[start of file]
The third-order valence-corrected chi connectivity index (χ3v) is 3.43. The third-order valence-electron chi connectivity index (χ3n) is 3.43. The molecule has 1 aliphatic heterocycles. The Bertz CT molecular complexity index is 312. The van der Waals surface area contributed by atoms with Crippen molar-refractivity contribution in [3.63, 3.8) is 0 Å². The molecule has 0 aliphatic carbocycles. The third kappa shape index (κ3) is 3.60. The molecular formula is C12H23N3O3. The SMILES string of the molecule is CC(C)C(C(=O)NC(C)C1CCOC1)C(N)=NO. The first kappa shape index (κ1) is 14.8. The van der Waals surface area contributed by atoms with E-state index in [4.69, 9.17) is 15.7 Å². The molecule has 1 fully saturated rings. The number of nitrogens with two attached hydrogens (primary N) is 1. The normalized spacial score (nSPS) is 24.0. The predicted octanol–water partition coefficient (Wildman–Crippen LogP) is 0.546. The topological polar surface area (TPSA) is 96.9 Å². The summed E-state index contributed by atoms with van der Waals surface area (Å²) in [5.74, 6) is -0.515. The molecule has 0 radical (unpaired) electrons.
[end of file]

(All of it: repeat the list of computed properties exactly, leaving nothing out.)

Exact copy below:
The third-order valence-corrected chi connectivity index (χ3v) is 3.43. The third-order valence-electron chi connectivity index (χ3n) is 3.43. The molecule has 1 aliphatic heterocycles. The Bertz CT molecular complexity index is 312. The van der Waals surface area contributed by atoms with Crippen molar-refractivity contribution in [3.63, 3.8) is 0 Å². The molecule has 0 aliphatic carbocycles. The third kappa shape index (κ3) is 3.60. The molecular formula is C12H23N3O3. The SMILES string of the molecule is CC(C)C(C(=O)NC(C)C1CCOC1)C(N)=NO. The first kappa shape index (κ1) is 14.8. The van der Waals surface area contributed by atoms with E-state index in [4.69, 9.17) is 15.7 Å². The molecule has 1 fully saturated rings. The number of nitrogens with two attached hydrogens (primary N) is 1. The normalized spacial score (nSPS) is 24.0. The predicted octanol–water partition coefficient (Wildman–Crippen LogP) is 0.546. The topological polar surface area (TPSA) is 96.9 Å². The summed E-state index contributed by atoms with van der Waals surface area (Å²) in [5.74, 6) is -0.515. The molecule has 0 radical (unpaired) electrons.